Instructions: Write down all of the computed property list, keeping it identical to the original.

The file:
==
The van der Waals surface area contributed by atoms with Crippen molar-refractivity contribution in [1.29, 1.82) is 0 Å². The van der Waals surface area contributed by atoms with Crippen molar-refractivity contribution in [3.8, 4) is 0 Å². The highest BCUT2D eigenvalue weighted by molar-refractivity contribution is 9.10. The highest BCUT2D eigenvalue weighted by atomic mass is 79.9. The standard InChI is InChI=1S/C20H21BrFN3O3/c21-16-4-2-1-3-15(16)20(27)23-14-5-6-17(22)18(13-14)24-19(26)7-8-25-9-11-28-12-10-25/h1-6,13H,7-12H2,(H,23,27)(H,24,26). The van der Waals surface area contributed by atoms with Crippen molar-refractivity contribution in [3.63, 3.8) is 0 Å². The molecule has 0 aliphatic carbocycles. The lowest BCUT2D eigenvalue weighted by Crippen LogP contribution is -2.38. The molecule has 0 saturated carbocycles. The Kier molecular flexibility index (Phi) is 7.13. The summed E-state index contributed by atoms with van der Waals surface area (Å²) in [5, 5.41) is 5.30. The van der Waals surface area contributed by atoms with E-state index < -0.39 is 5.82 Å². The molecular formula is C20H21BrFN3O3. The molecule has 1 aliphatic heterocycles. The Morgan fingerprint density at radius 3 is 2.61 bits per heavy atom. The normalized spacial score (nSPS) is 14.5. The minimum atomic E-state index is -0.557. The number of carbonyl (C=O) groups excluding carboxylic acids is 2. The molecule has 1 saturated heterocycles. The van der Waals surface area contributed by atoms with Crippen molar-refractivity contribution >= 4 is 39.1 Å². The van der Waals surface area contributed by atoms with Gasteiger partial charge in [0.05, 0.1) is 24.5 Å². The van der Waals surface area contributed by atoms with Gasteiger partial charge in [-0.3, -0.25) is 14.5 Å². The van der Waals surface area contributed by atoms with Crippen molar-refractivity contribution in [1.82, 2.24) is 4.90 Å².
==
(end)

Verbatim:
The van der Waals surface area contributed by atoms with Crippen molar-refractivity contribution in [1.29, 1.82) is 0 Å². The van der Waals surface area contributed by atoms with Crippen molar-refractivity contribution in [3.8, 4) is 0 Å². The highest BCUT2D eigenvalue weighted by molar-refractivity contribution is 9.10. The highest BCUT2D eigenvalue weighted by atomic mass is 79.9. The standard InChI is InChI=1S/C20H21BrFN3O3/c21-16-4-2-1-3-15(16)20(27)23-14-5-6-17(22)18(13-14)24-19(26)7-8-25-9-11-28-12-10-25/h1-6,13H,7-12H2,(H,23,27)(H,24,26). The van der Waals surface area contributed by atoms with Crippen molar-refractivity contribution in [3.63, 3.8) is 0 Å². The molecule has 0 aliphatic carbocycles. The lowest BCUT2D eigenvalue weighted by Crippen LogP contribution is -2.38. The molecule has 0 saturated carbocycles. The Kier molecular flexibility index (Phi) is 7.13. The summed E-state index contributed by atoms with van der Waals surface area (Å²) in [5, 5.41) is 5.30. The van der Waals surface area contributed by atoms with E-state index < -0.39 is 5.82 Å². The molecular formula is C20H21BrFN3O3. The molecule has 1 aliphatic heterocycles. The Morgan fingerprint density at radius 3 is 2.61 bits per heavy atom. The normalized spacial score (nSPS) is 14.5. The minimum atomic E-state index is -0.557. The number of carbonyl (C=O) groups excluding carboxylic acids is 2. The molecule has 1 saturated heterocycles. The van der Waals surface area contributed by atoms with Crippen molar-refractivity contribution >= 4 is 39.1 Å². The van der Waals surface area contributed by atoms with Gasteiger partial charge in [0.05, 0.1) is 24.5 Å². The van der Waals surface area contributed by atoms with Gasteiger partial charge in [-0.3, -0.25) is 14.5 Å². The van der Waals surface area contributed by atoms with Crippen molar-refractivity contribution in [1.82, 2.24) is 4.90 Å².